Right now, housing activity has grown to be over 20% of Canada's GDP. The most its ever been in two decades. That economic growth is not including the wealth effect that arises when house values rise which leads to more consumer spending. Once there is a slowdown in the housing cycle and there will be, the only question is how big is the bust? And how will that affect household finances? In the early 80', western Canadian cities experienced real income losses with the bust of housing and energy.
"However, real incomes in Alberta fell 2.5% in 1981, rose by 1% in 1982 and then fell by a catastrophic 11% in 1983 "
While the GTA was really the only area in Canada that had a true housing bubble in 1990, we can see the effects of what the recession had on real wages throughout Canada in 1991 in this graph. Wages in certain industries stagnated, while other industries saw wages fall with unemployment rising. Now just think if all the major centers in Canada have a housing bubble bursting in 2011 and 2012 and what that would do to real wages.
Family incomes look like a yoyo after a housing bust in Alberta in the 80's and Toronto in the 90's.
If we go back to 2006-2008 and just think of where the influx of capital came from to launch Saskatoon house prices 56% in 2007 and over 30% the next year.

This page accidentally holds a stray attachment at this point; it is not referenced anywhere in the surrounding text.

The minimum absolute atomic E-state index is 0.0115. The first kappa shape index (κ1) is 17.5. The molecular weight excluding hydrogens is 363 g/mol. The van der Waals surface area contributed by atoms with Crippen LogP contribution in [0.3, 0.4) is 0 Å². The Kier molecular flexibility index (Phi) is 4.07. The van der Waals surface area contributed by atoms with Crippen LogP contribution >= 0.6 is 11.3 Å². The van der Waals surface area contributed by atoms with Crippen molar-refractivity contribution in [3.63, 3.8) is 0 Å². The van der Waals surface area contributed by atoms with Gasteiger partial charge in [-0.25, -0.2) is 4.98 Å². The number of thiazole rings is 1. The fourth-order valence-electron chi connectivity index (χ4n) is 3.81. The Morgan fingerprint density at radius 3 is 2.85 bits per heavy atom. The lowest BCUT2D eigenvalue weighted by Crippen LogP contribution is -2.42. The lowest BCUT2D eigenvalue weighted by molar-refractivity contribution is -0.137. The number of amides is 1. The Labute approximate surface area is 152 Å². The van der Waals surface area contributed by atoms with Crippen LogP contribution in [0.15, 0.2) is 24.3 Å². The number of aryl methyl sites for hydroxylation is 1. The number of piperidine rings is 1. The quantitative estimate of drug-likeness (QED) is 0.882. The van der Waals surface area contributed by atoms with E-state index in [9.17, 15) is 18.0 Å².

Yes, there was some cash coming from Alberta and some cash that was already here but it was all mostly credit. Remember that housing, especially new buyers, is highly leveraged with credit. With the help of lax lending standards, credit is what was streamed into the housing market which found its way into the economy and pushed up wages for industries like construction. This was partly due to competition for workers. Construction wages have increased almost 40% since 2005. ( Construction will see the first decline in wages with a housing slowdown) And the wealth effect from rising assets has made Saskatoon among the nations leaders in retail spending growth over the last 5 years. But the foundation of wage growth in retail services is also mostly because of credit.
For every step of income growth, it is about 3 steps of credit growth. Once we hit peak credit, which is pretty darn close, credit growth will contract and with that contraction so will wages. Since this chart was made, Canadian household debt to income has hit 150%, surpassing US households as they trend lower at 146%. The US housing bubble burst just under 150% in 2007 before it cruised over 165% with incomes dropping and debt still climbing.
At the moment the average Saskatoon house price is about 310k and the average Saskatoon household income is about 85k putting the ratio of average house price to income at over 3.6. Studies have pointed out that industrialized countries with cities that have levels of 3 or less usually do not have housing bubbles. When most cities in a nation like Canada have levels over 3, it is only a matter of when the bubble bursts. With a correction in housing prices, and the unsustainable role that credit has played in the housing bubble and economy, we should not be surprised to see a fall in average household incomes as this has happened in previous Canadian housing busts and could definitely happen again. Once credit growth stops, the unemployment rate will rise leading to falling incomes. And Saskatoon is no different; a housing bust would lead to falling household incomes.